Where: 11 Wandoo St, Fortitude Valley

Carl’s Wine Bar and Cafe

City Winery’s little brother opened in late 2018 as part of a plan to introduce people to Gerler Wines before the cellar door’s big reveal. But it’s been so successful it’s now become a permanent fixture of the Newstead bar scene.  

The small Wyandra Street venue is modern but elegantly quaint. All the focus is on the wines mentioned above, which are highlighted on individual shelves perched on a blackboard wall at the rear of the space.

Each are available by the glass or the bottle (to have there or takeaway) but they also do tastings. The food should also not be overlooked. Featuring a selection of small and large share plates, most of the ingredients are sourced directly from a Granite Belt farm and put on a bus within hours of being picked.

Put this place on your to-do list for a sneaky mid-week dinner or a weekend date night.

Where: 1/22 Wyandra St, Teneriffe

Beer more your scene? Head here for Brisbane’s ultimate craft beer crawl.


It’s easy to forget you’re just a staircase away from the hustle and bustle of George Street in the CBD when you’ve got a glass in hand here. With its high ceilings and wooden floors, the expansive French bistro resembles a New York loft. But when it comes to the wine list – which is rotated weekly – it’s Aussies only.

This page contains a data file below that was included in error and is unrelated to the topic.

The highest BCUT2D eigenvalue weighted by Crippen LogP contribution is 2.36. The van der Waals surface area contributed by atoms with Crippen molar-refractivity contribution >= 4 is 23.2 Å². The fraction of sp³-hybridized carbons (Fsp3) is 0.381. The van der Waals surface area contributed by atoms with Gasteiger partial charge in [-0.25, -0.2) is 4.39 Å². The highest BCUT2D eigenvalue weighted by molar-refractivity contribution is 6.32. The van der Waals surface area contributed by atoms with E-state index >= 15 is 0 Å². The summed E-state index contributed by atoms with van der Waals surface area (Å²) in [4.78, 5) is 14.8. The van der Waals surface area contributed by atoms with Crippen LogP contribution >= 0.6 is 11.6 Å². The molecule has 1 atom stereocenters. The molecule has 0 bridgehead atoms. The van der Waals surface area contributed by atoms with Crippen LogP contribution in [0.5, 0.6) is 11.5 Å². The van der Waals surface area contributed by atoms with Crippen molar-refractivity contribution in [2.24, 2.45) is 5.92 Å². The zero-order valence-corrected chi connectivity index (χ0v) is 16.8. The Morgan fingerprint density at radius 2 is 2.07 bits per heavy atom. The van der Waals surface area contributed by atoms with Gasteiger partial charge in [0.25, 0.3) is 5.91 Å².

Small batch and boutique producers like Mac Forbes, Somos Wines and Honey Moon Vineyard take centre stage, with everything on offer available to buy through the owners’ Spoken Wine website. Pick from the menu or stroll down the length of the bar and pick a bottle at random.

These guys also love to teach people about the different wines on offer and the people who make them, so keep an eye out for their epic winemaker dinners.

Where: 336 George St, Brisbane

Cru Bar & Cellar

This mainstay of Fortitude Valley’s James Street precinct still draws a crowd every day of the week. Toddle up to the bar and take a seat on one of the dusty pink velvet stools or grab a table outside and do a spot of people watching in the cool breeze. Day or night, Cru Bar has a buzz about it.

If you’re looking to celebrate a special occasion with a back vintage, this is the place to do it. The wine list is extensive and features bottles from all over the world, with an onus on Australia, France and Italy. It’s broken down by varietal and country, with 30 available by the glass.

Cru Bar also uses the Coravin system, which allows wine lovers to sample limited and aged wines without oxidising the rest of the bottle. Hello, Penfolds Grange!